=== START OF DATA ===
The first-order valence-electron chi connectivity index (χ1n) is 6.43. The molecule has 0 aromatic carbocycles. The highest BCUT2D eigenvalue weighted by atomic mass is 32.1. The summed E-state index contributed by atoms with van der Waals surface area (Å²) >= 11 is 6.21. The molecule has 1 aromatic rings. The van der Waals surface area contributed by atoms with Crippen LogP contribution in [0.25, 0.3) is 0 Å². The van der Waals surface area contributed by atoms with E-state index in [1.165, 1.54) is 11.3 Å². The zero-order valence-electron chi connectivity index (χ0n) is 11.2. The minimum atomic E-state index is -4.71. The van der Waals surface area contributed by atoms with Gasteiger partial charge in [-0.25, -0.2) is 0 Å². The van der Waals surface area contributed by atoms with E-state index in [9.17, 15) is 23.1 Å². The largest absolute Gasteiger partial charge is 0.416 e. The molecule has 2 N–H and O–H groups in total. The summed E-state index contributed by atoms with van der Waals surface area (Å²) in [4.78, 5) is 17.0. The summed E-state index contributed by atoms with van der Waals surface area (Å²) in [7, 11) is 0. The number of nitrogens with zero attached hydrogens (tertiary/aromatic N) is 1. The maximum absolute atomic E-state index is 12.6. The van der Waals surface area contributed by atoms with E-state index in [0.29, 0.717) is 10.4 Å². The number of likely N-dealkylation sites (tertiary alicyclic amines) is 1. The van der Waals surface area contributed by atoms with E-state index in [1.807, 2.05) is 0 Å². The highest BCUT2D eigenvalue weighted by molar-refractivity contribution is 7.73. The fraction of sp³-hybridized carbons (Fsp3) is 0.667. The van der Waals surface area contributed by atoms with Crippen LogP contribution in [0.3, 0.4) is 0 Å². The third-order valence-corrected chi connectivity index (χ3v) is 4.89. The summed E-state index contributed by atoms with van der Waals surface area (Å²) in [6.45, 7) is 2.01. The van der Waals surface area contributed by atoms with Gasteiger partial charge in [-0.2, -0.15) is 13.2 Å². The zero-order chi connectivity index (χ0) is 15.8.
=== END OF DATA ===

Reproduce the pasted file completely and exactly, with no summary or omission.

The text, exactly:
The first-order valence-electron chi connectivity index (χ1n) is 6.43. The molecule has 0 aromatic carbocycles. The highest BCUT2D eigenvalue weighted by atomic mass is 32.1. The summed E-state index contributed by atoms with van der Waals surface area (Å²) >= 11 is 6.21. The molecule has 1 aromatic rings. The van der Waals surface area contributed by atoms with Crippen LogP contribution in [0.25, 0.3) is 0 Å². The van der Waals surface area contributed by atoms with E-state index in [1.165, 1.54) is 11.3 Å². The zero-order valence-electron chi connectivity index (χ0n) is 11.2. The minimum atomic E-state index is -4.71. The van der Waals surface area contributed by atoms with Gasteiger partial charge in [-0.25, -0.2) is 0 Å². The van der Waals surface area contributed by atoms with E-state index in [9.17, 15) is 23.1 Å². The largest absolute Gasteiger partial charge is 0.416 e. The molecule has 2 N–H and O–H groups in total. The summed E-state index contributed by atoms with van der Waals surface area (Å²) in [4.78, 5) is 17.0. The summed E-state index contributed by atoms with van der Waals surface area (Å²) in [7, 11) is 0. The number of nitrogens with zero attached hydrogens (tertiary/aromatic N) is 1. The maximum absolute atomic E-state index is 12.6. The van der Waals surface area contributed by atoms with E-state index in [0.29, 0.717) is 10.4 Å². The number of likely N-dealkylation sites (tertiary alicyclic amines) is 1. The van der Waals surface area contributed by atoms with E-state index in [1.807, 2.05) is 0 Å². The highest BCUT2D eigenvalue weighted by molar-refractivity contribution is 7.73. The fraction of sp³-hybridized carbons (Fsp3) is 0.667. The van der Waals surface area contributed by atoms with Crippen LogP contribution in [0.3, 0.4) is 0 Å². The third-order valence-corrected chi connectivity index (χ3v) is 4.89. The summed E-state index contributed by atoms with van der Waals surface area (Å²) in [6.45, 7) is 2.01. The van der Waals surface area contributed by atoms with Gasteiger partial charge in [-0.2, -0.15) is 13.2 Å². The zero-order chi connectivity index (χ0) is 15.8.